He doesn’t remember how they ever got on the topic of flowers, but here they were, a handsome seelie and a newly formed daylighter discussing each other’s preferred plant.
“I’m kind of a daisy person, you know? My mom and sister tease me because they believe daisies aren’t romantic, but I always felt like it was having a small sun. Speaking of son, I also love sunflowers, but this is Brooklyn, you won’t find may if any here.” Meliorn nods in agreement, head leaning on one hand, but eyes glittering with anticipation with what the other had left to say.
“Not that I have to worry about telling people my favorite flowers, because I’m a guy. But I occasionally buy flowers for my mom and even my sister. My dad used to buy us flowers all the time, my sister would get gardenias, I would get daisies, and my mother would get orchids, usually pink or white ones.”
“Your father no longer engages in the purchase of flowers?” Simon chuckled, though Meliorn could tell that there was no humor behind it, a nervous tic.
“It’s not that he doesn’t want to, he can’t. Being dead does that.” He stated flatly, looking down at the flowers around him, absentmindedly fidgeting a string from his sweater.
“Ah. My apologies, I didn’t mean to bring up bad memories.” He offered softly, reaching out to place one tan hand on the other’s pale ones. Simon stopped fidgeting immediately and the seelie felt him tense up, before slowly relaxing into his touch.
“It’s no biggie. I mean, it’s been what? Eight years? It shouldn’t be hard to talk about it, but I miss him. I miss him. I miss what we could have had too, you know? Like, he didn’t get to teach me how to play ball or how to talk to girls and, later on boys. He didn’t get to see Becca and I graduate high school, man. He would have been proud.” He paused, trying to collect his thoughts.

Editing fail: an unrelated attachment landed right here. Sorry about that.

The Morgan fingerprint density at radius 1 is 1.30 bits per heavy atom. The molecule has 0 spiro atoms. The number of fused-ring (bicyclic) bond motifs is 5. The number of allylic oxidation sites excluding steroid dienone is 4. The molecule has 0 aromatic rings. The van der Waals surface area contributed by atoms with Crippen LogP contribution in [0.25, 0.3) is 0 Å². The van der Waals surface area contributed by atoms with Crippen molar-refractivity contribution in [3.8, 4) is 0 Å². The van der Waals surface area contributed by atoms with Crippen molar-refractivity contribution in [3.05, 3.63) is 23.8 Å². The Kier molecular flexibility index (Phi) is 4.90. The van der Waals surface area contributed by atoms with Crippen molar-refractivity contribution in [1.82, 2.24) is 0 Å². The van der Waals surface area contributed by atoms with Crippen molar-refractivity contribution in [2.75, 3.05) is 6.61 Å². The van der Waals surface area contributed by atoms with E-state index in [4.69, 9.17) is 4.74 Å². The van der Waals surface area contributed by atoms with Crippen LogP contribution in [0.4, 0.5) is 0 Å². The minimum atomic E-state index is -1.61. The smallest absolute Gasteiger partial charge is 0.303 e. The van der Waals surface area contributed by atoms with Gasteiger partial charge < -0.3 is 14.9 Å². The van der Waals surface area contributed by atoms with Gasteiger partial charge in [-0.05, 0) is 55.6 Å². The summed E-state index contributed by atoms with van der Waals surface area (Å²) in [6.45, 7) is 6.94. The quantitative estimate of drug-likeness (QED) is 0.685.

“The worst thing about it though, is just not having someone there. He used to make me feel like nothing was wrong with me. Sure, I talked too much or got a little to obsess over certain movies and shows, but he never made me feel like I was weird or different. And, I just know that he’d still make me feel like that now, knowing I’m a vampire and knowing I’m pansexual, he’d just take me for what I am. That’s what I miss. Knowing someone would always love me for me just because it was me.” He raised his head to the sky, clearing his throat to keep his emotions at bay. He felt Meliorn squeeze his hand, thumb caressing the top of his wrist.
“My mother used to braid my hair with jasmine and hibiscus flowers.” Simon blinked and looked at the man next to him, confusion slowly moving across his features.
“She was a kind woman, always willing to serve our Queen and just as willing to help and love her children. I don’t remember any moment my mother was cruel to anyone, especially not to my brother and I. When we lost her I was young and with her loss I remember feeling as if the light that shone through our kingdom was permanently dimmed. Yet, I remained strong for my brother.”
“I continued her tradition of braiding jasmine and hibiscus in the hair of my brother. He always looked so much younger with flowers in his hair, no matter how much time. He used to sing too, wanted to compete with the birds.” He chuckled dryly.
Simon, by this point, had turned so his body was facing Meliorn directly, his hands cradling the one the seelie had offered moments ago.
“After the Circle attacked, I spent so long looking through the rubble. Turning over corpses, hoping that he was just somewhere in pain, but alive. At least alive.” He took a deep breathe and Simon quietly wondered if anyone else had heard this story.
“And then I found him. Laying near a broken, crumbling wall. Eyes still open, but not seeing. Never seeing again...” Another deep breathe. “I haven’t been able to wear hibiscus or jasmine in my hair since.”
They stayed silent for a while, Meliorn’s hand still cradled in Simon’s. The wind whistling through their hair as the sun dipped lower past the horizon. Both men settled on the view around them, their minds running off into different spaces. Simon was the first to look at the other male. Always so strong, sometimes to the point of appearing impassive or uninterested, yet hidden underneath the armor of a soldier lay a man who had a family once, who had a life outside of conflicts and battle strategies.
“Thank you, for telling me.” He spoke softly, as if any noise might shatter this fragile atmosphere between them. Meliorn turned towards him, bringing his hand up to join the other, changing positions so that he could hold hands with Simon, a soft smile on his lips.
“Thank you for listening.”
And if Simon woke up the next day with sunflowers all around his apartment, he did not question their appearance, just watered them and smiled.
And when Meliorn found a crown of daisies placed gently on his battle reports at the Institute, he simply smiled and wore it proudly.